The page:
Tim Ritchie was a school boy when Double Jay started (the early, AM band version of Triple J). He was the only one he knew who listened to Double Jay. It was an escape from top 40 radio and an entree into the world of non-commercial music. He loved it and used to listen to the radio as much as he could. Then when his favourite presenter wasn’ there anymore, and he was running early for the school bus, Ritchie rang the station to tell them how to do better. The next day he presented the Double Jay breakfast program and has been searching out new music for radio ever since.
The Pop Group – Y (1979)
I had enjoyed the mayhem of the punk scene, but musically, it wasn’ that deep or ultimately challenging. Then I heard Y. It was a sonic assault different from anything that I’d ever heard. The label of post-punk avant jazz was slapped on it, but it was production as an instrument that caught my ear. Intentional distortion, over the top effects and reggae rhythms along with Mark Stewart’s lyrics and vocal style spun me on my ear. Reggae legend, Dennis Bovell produced this gem for 400 pounds (after a 4000 pound advance from EMI), and it was rumoured that On U Sound master, Adrian Sherwood sat in on the recordings – I asked him about it and he just gave me a smile. It was a life changing moment – seriously, my life changed and I found that my ears opened to jazz and improv in a way that they previously hadn’. No one bought the record, but many claim to have owned it. Seek it out!
The Gang of Four – Entertainment (1979)
1979 did see more than its fair share of stunning debuts, but the Gang Of Four’ Entertainment hit just at the right time to appeal to any of those who wanted some pretty solid rock, those who were into the punk/funk sound and the disenfranchised youth who thought that Thatcher was a fuck (the latter found much to cheer about in the egalitarian statements in most tracks on this album). And it sounds so good, still does. And when I hear solid drumming and heavy bass with a distorted guitar from a new act, I’d love to tell them to have a listen to the tightest rock act I’ve ever heard.
Prince Far I and the Arabs – Cry Tuff Dub Encounter (1978)
There was a reggae show on Double Jay that played fantastic music that went way beyond what reggae I could get my hands on. It was called The Dogs of Babylon. Anyway I heard great stuff that they would back announce in a way that you heard lots of words, but artist, track and album title were not discernable. One day I was going through the dub reggae wall of the library there, and I came across a white label that Double Jay had a long time before the release date. It had no info beyond the words Cry Tuff stamped on the label, nothing on the sleeve. I put it on and every track on it was the best music on the Dogs of Babylon. It was like finding my unnamed best friend. An album of rare production and beautiful rhythms was now a life partner. I still play it often (not the old vinyl from the library but one of the many re-releases).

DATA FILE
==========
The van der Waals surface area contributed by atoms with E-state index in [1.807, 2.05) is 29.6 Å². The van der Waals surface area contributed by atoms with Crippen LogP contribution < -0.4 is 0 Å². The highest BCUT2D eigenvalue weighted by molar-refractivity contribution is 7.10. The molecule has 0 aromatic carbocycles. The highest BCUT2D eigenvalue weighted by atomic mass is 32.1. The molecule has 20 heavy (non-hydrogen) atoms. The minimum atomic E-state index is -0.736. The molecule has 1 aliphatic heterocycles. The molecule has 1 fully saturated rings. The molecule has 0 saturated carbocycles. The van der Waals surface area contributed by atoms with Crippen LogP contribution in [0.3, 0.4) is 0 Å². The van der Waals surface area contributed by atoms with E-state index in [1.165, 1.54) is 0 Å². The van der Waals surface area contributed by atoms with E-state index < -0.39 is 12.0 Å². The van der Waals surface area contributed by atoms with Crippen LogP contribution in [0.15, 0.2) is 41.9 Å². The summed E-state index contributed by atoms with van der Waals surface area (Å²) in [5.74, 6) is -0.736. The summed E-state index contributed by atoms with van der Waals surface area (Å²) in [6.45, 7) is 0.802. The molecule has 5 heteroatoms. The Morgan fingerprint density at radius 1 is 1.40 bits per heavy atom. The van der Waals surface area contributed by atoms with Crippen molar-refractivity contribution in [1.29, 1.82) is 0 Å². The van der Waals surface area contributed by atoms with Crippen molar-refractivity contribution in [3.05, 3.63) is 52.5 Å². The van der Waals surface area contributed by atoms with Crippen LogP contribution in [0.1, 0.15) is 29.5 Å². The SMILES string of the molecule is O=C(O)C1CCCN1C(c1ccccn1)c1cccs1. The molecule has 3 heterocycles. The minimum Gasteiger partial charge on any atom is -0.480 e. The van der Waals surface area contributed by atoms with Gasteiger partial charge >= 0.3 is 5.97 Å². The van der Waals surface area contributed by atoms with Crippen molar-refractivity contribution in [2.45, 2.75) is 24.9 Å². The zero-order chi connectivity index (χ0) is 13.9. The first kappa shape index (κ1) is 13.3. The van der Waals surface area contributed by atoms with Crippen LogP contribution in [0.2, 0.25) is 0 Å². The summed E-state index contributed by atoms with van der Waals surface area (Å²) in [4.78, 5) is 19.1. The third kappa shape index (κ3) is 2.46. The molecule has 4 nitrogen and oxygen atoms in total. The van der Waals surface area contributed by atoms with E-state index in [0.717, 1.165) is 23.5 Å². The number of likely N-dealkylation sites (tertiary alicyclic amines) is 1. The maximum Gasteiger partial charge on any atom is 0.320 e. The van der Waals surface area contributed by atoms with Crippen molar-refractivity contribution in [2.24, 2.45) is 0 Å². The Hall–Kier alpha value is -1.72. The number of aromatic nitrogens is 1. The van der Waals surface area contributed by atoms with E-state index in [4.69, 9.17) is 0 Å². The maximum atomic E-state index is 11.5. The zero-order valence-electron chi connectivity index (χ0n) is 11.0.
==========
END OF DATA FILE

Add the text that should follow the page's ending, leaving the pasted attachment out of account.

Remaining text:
Kraftwerk – The Man Machine (1978)
There’ nothing I can say about Kraftwerk that hasn’ been said. This, their 7th album, is the perfect summation of their work ethic, their sound and their philosophy of music. Beautiful simple melodies with the message being in that simplicity of sound and lyric making for a timeless comment on perfection. Kraftwerk are the fathers of hip hop and electro and will always be referenced as a pivotal act for contemporary music and production.
Severed Heads – Since The Accident (1983)
Google Severed Heads for a history of the band, I just want to say that this album moved them (really just Tom Ellard by this time) from a noisy difficult thing to a noisy intelligible thing. The harsh loops are still there, but there are soft synth lines as well. Ellard vacillated between claims that Severed Heads was a joke to a smirk indicating he thought that it was great music. This album is the critical point from when the sound went from inaccessible to the all too familiar trait of trying to get a larger audience through adopting a more accessible sound. This album straddles the fence and delivers something that is a standout in music generally and an indication that Australian players are equal to the world’ best.
The Slits – Cut (1979)
Yes, back to 1979, and there were many more great albums from that year, but girl bands of the 70s did not have anything on the Slits, sure Siouxsie was great, but she wasn’ a girl band, same with Polly Styrene from XRay Specs. And the reggae influence mixed with the post punk sound and a really great hand at making street pop music has this album as a killer. Great harmonies from girls that couldn’ really sing and a sense of the moment that may not carry 30 years into the future, but I’m listening to this album as I type with an idiot grin from immense aural satisfaction. I’m sure it is still a killer!